### PHD and new projects

A lot of big things are happening right now. I started working as a Ph.D. for the physics department in Erlangen, we had some fun with Ludum Dare 33 and did a personal jam for a weekend two weeks before. This post will cover one of the features I implemented for the latter. The game itself is a tile based roguelike which is not finished yet.

So one thing you notice when looking at different tile based games (e.g. like Hammerwatch) is that they feature some sort of shadows for their tilemaps.

When you start developing your game it might look something like this:

As you can see there is no depth and looks kind of boring. I don't want to do any specific raycasting or dynamic shadow calculation since those might not be feasable on certain platforms due to performance issues. The technique shown here will be much simpler and uses just four images. You just need to distinguish between wall and floor tiles. As the shadows are cast by the individual tiles, it's easy to do some local recalculations if the tilemap changes.

### Defining the different cases

So here is the basic idea: break down your number of options of shadows down to 7 and deal with them individually.

The basic options of tile arrangements are:

The obvious case number seven is that there are no shadows to draw. This happens if we are completely within a wall or on the plain floor.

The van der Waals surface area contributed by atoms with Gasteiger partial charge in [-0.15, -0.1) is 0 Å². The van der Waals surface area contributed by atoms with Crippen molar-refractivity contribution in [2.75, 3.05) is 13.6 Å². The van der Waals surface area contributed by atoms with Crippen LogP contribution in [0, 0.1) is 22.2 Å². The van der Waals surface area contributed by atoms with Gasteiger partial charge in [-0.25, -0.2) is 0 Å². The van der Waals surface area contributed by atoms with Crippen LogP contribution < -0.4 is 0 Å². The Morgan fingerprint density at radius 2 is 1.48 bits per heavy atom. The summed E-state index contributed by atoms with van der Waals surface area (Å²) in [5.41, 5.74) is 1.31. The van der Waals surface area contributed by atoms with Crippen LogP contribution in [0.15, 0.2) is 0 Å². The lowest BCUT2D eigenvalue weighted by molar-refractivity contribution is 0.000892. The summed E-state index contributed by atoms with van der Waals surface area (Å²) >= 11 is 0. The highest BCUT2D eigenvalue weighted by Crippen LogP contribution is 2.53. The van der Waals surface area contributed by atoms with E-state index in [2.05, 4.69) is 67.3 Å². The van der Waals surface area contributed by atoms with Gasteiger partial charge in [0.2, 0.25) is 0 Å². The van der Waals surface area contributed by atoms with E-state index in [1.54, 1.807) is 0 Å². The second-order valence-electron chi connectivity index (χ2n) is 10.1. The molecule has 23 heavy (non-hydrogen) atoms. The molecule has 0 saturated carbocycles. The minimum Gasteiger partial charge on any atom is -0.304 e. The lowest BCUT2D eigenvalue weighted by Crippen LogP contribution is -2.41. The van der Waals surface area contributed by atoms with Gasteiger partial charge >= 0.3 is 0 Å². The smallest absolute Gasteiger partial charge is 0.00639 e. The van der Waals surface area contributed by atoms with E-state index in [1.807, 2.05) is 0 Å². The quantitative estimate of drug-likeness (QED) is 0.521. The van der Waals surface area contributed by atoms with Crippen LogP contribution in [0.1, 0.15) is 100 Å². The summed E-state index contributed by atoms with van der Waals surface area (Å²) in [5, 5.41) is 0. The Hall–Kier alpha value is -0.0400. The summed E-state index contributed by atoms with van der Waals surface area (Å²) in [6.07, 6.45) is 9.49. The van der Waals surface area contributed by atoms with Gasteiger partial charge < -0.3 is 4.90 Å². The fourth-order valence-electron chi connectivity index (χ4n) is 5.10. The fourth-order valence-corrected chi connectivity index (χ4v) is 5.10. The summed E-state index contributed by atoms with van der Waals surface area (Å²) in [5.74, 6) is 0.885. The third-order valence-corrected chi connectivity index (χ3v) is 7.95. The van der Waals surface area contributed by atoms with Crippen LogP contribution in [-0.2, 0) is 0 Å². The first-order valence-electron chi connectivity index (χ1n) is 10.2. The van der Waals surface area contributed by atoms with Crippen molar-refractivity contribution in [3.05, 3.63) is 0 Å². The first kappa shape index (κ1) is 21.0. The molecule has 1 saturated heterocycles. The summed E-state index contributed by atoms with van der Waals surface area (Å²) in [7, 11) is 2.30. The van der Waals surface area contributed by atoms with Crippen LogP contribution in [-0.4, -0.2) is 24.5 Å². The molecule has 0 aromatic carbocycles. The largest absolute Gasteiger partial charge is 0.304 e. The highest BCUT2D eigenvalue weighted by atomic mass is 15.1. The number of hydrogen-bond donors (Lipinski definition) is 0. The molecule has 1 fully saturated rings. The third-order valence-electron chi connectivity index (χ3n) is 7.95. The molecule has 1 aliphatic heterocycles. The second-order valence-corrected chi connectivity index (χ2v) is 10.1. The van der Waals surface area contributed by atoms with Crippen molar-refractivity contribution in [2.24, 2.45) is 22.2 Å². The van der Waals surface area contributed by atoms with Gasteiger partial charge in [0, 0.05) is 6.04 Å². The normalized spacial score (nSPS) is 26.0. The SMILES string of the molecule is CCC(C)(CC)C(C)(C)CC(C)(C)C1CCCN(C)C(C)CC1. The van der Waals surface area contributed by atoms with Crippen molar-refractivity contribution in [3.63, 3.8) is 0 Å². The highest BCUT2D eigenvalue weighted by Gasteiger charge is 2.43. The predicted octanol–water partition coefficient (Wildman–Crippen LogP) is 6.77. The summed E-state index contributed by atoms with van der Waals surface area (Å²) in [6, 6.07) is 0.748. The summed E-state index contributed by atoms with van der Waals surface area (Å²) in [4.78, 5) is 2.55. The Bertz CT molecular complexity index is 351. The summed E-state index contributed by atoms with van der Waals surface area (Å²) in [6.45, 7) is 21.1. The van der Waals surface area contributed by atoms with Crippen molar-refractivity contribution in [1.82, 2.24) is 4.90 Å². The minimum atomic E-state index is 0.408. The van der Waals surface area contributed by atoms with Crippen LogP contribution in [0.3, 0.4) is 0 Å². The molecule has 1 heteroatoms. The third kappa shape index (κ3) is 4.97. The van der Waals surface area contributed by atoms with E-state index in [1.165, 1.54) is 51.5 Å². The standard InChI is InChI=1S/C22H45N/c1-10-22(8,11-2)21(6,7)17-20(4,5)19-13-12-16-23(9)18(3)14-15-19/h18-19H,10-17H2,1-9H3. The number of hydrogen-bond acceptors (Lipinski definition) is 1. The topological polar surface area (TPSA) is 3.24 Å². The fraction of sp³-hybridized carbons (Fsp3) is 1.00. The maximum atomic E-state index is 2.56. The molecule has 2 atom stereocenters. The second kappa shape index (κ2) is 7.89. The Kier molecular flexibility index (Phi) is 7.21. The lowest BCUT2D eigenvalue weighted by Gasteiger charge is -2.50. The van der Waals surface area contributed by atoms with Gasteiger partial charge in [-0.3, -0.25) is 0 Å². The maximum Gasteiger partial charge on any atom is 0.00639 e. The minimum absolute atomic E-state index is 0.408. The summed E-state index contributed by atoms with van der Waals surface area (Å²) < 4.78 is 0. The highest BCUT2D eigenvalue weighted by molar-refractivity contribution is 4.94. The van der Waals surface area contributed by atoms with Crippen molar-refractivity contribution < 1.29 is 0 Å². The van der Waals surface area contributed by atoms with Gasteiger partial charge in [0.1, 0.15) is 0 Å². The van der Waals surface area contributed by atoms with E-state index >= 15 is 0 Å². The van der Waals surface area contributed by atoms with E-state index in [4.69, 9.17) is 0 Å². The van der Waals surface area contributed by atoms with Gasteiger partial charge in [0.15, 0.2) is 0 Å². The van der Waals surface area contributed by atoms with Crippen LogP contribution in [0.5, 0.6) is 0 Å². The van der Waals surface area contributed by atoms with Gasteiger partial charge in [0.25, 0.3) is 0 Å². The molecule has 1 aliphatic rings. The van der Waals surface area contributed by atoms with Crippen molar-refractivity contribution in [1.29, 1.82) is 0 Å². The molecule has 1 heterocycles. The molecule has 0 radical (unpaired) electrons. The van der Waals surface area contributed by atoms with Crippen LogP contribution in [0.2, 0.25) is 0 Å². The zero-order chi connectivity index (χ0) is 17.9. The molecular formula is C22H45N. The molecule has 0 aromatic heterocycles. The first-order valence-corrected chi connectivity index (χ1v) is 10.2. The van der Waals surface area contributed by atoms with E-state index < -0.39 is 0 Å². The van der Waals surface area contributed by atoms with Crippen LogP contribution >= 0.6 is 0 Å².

The desired result is something like this:

What you need are those four images: .

The first two are to be drawn right of a wall tile, the latter two above a wall tile. Both north and east shadows feature a normal and a cropped version. If you want to emphasise depth a little more, blur the edges and make use of the alpha channel.

### Show me some code!

So lets get into code! The seven options are:

None, North, East, NorthEast, NorthCropped, EastCropped, NorthCroppedEastCropped

They are basically the possible combinations of the four tiles above. Now we need to check, which of them to apply when. This can easily be distinguished by the sketch provided above. For this we only need four tiles:

• the tile we are currently working on (x, y)
• the tile above (x, y - 1)
• the tile to the right (x + 1, y)
• the diagonal tile (x + 1, y - 1)

This is how it's done:

// get the four needed tiles
tile         = level.getTile(x, y);
tileRight    = level.getTile(x + 1, y);
tileUp       = level.getTile(x, y - 1);
tileDiagonal = level.getTile(x + 1, y - 1);

// abort if tile is not a wall
if (!tile.isWall())
{
return;
}

// all three neighboring tiles are floors => draw the full shadow
if (!tileUp.isWall() && !tileRight.isWall() && !tileDiagonal.isWall())
{
return;
}

// only up and right are floors, diagonal is a wall => draw only cropped versions
if (!tileUp.isWall() && !tileRight.isWall() && tileDiagonal.isWall())
{
return;
}

// right is a floor, above is a wall
if (tileUp.isWall() && !tileRight.isWall() )
{
if (tileDiagonal.isWall())
{
return;
}
else
{
return;
}
}

// above is a floor, right is a wall
if (!tileUp.isWall() && tileRight.isWall())
{
if (tileDiagonal.isWall())
{
return;
}
else
{
return;
}
}

And this is the result you will get:

I hope you enjoyed this little tutorial. We are looking forward to your comments.